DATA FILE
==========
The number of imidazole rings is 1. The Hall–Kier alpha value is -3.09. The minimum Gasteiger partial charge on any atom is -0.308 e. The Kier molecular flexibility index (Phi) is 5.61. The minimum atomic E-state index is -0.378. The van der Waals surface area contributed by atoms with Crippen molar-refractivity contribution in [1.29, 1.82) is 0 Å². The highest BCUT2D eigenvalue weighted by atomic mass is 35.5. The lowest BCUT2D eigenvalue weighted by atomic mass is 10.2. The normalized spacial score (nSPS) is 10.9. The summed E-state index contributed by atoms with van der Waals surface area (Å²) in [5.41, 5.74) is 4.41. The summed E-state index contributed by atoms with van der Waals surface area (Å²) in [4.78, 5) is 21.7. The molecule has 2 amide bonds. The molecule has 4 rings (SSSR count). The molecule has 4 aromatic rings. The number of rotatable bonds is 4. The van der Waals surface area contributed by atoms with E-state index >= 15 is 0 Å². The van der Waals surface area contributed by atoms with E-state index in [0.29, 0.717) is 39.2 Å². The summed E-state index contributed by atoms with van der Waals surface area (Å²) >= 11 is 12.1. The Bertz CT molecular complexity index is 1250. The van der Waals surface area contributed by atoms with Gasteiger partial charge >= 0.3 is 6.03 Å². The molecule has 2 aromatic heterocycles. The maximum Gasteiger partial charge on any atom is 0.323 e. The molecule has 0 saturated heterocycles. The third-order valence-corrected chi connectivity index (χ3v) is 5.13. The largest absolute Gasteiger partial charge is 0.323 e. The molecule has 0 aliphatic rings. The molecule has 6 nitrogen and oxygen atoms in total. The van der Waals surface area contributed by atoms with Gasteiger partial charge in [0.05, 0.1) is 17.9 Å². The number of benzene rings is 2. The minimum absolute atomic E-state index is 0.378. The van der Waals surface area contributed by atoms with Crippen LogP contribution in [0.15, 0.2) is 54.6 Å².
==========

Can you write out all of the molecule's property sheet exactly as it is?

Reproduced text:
The number of imidazole rings is 1. The Hall–Kier alpha value is -3.09. The minimum Gasteiger partial charge on any atom is -0.308 e. The Kier molecular flexibility index (Phi) is 5.61. The minimum atomic E-state index is -0.378. The van der Waals surface area contributed by atoms with Crippen molar-refractivity contribution in [1.29, 1.82) is 0 Å². The highest BCUT2D eigenvalue weighted by atomic mass is 35.5. The lowest BCUT2D eigenvalue weighted by atomic mass is 10.2. The normalized spacial score (nSPS) is 10.9. The summed E-state index contributed by atoms with van der Waals surface area (Å²) in [5.41, 5.74) is 4.41. The summed E-state index contributed by atoms with van der Waals surface area (Å²) in [4.78, 5) is 21.7. The molecule has 2 amide bonds. The molecule has 4 rings (SSSR count). The molecule has 4 aromatic rings. The number of rotatable bonds is 4. The van der Waals surface area contributed by atoms with E-state index >= 15 is 0 Å². The van der Waals surface area contributed by atoms with E-state index in [0.29, 0.717) is 39.2 Å². The summed E-state index contributed by atoms with van der Waals surface area (Å²) >= 11 is 12.1. The Bertz CT molecular complexity index is 1250. The van der Waals surface area contributed by atoms with Gasteiger partial charge >= 0.3 is 6.03 Å². The molecule has 2 aromatic heterocycles. The maximum Gasteiger partial charge on any atom is 0.323 e. The molecule has 0 saturated heterocycles. The third-order valence-corrected chi connectivity index (χ3v) is 5.13. The largest absolute Gasteiger partial charge is 0.323 e. The molecule has 0 aliphatic rings. The molecule has 6 nitrogen and oxygen atoms in total. The van der Waals surface area contributed by atoms with Gasteiger partial charge in [0.05, 0.1) is 17.9 Å². The number of benzene rings is 2. The minimum absolute atomic E-state index is 0.378. The van der Waals surface area contributed by atoms with Crippen LogP contribution in [0.15, 0.2) is 54.6 Å².